Words, words, words

Bush did his last State of The Union gig last night, which usually ends up being a very cathartic political experience for me. I invited a few people over to heckle. I don’t remember which channel we watched it on, but the camera person managed to locate all the sleeping and yawning people in the audience and show closeups of them during the blather, so it was very entertaining- all until the Democratic response, which actually made the President’s speech look good.

While the president has addressed climate issues in the last couple of SOTUs, this year he said greenhouse gases exist and that we should do something about it- big talk! His plan is to let his successor take care of it, though- he’s proposing a three-year commitment to give $2 billion to an international fund, so that other countries can develop clean technologies. This allows him a two-year getaway, plus it’s a bad idea in the first place. First off, $2 billion is a small sum and shows indicative of Bush’s real lack of concern about these issues- even the UAE beat Bush by 2 weeks and $13 billion, and Japan set up it’s own international fund this weekend with $10 billion in financing. Secondly, if we’re in such a financial crunch, why are we giving money to other countries for technologies we don’t have enough of here at home?

Invest the $2 billion in the US for clean technology, Bush, then we can sell it to the rest of the world. That will give us something valuable to export, stimulate the economy,  create good jobs, and it’s a lot better than that ridiculous plan of yours to mail me a $600 check to fix the recession.

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4 Responses to “Words, words, words”


  1. 1 Mrcalculo February 1, 2008 at 12:36 pm

    That is 2 billion too much!

  2. 2 virescent February 1, 2008 at 12:38 pm

    Why, Calc?

  3. 3 MrCalculo February 6, 2008 at 12:16 am

    Sorry for the delay in responding. I think the idea that the federal government has the authority or the expertise to encourage optimal international investment in alternative energy sources is laughable.

    If you think that carbon emissions present a negative externality not being priced into products that emit carbon, the solution is a carbon tax equal to the cost of the carbon emitted. This would encourage optimal behavior, though it does have the unfortunate effect of giving the government an additional source of revenue (since only in my wildest dreams would they cut a truly stupid tax like the capital gains tax or the tax on dividends to compensate). Howerver, one of the reasons we have a government at all is to deal with certain public goods problems and pollution is about the clearest case one can conceive of.

    I really can’t imagine why us funding other countries to use clean energy is an efficient way to spend two billion dollars. Even if it seems like a good idea, I also do not understand from whence the Feds draw the authority to spend the money. This is a very marginal way to improve our well-being and it is a stretch to give some national security justification.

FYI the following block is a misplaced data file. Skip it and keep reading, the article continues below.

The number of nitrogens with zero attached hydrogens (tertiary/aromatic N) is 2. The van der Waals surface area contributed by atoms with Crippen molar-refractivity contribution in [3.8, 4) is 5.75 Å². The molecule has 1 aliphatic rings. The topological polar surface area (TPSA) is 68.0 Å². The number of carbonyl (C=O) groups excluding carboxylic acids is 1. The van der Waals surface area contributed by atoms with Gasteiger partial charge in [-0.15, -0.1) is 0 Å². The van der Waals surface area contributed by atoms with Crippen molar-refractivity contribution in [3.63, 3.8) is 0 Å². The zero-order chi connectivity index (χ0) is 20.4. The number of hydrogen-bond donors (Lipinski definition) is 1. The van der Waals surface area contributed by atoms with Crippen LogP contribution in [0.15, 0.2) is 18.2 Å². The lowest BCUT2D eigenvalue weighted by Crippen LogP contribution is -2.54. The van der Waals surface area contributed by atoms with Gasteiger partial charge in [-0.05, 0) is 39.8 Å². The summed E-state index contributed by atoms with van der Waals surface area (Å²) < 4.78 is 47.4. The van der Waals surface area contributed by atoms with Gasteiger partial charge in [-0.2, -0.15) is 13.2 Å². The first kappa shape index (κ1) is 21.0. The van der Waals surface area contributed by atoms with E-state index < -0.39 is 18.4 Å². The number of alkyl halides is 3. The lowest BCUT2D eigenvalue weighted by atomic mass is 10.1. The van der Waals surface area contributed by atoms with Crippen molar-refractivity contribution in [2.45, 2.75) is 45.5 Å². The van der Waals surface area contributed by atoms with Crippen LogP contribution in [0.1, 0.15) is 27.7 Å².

4. 4 virescent February 6, 2008 at 11:03 am

    I agree on the ridiculousness of the international investment- we need that money right here for clean technologies that work in the US. We shouldn’t be funding other countries to use it until we can use it here. And I also agree that we need a carbon tax, or a credit trading system.

    I think you’re entirely off base about the national security justification. The energy our nation runs on is imported from overseas, and most notably from the Middle East, which observation has recently shown to be full of people who hate the US and our “way of life”, and who are willing to kill over that. This energy dependence has influenced all sorts of unconscionable, hypocritical, and losing foreign policy decisions that have only hurt us, here at home and overseas. We must become energy independent to keep us from the uncertain mercy of other countries, and limit our exposure to rising energy prices that will come with demand from China. The only way for us to become energy independent is to develop our energy resources here at home.

    If we only develop energy sources like ANWR here at home, though, we still have the problem of pollution. Even with your carbon tax or a trading system idea, reducing pollution from fossil based energy sources without other energy sources to fall back on is tantamount to sticking a fork in the bicycle spokes of the economy. We’ve got to have clean, viable sources of energy to fall back on for that. There are dozens of ways for Bush to spend at least that 2 billion to bring the most promising alternative energy technologies to market quickly. If he wanted to, which he doesn’t.

    That entire conclusion is based on the assumption that Bush wants our country to succeed and prosper, financially and internationally. His very low offer of money for alternative technologies, directed toward international projects to boot, prove that assumption to be poorly founded. He is interested in allusions at making good energy decisions- ones that cost him very little and that he can point to as an attempt- not actually making good decisions. I will continue to dream of a government that is capable of wise and insightful decisions, and the fact that that was his last SOTU and I’ll get to vote for anyone but him soon makes me very hopeful.


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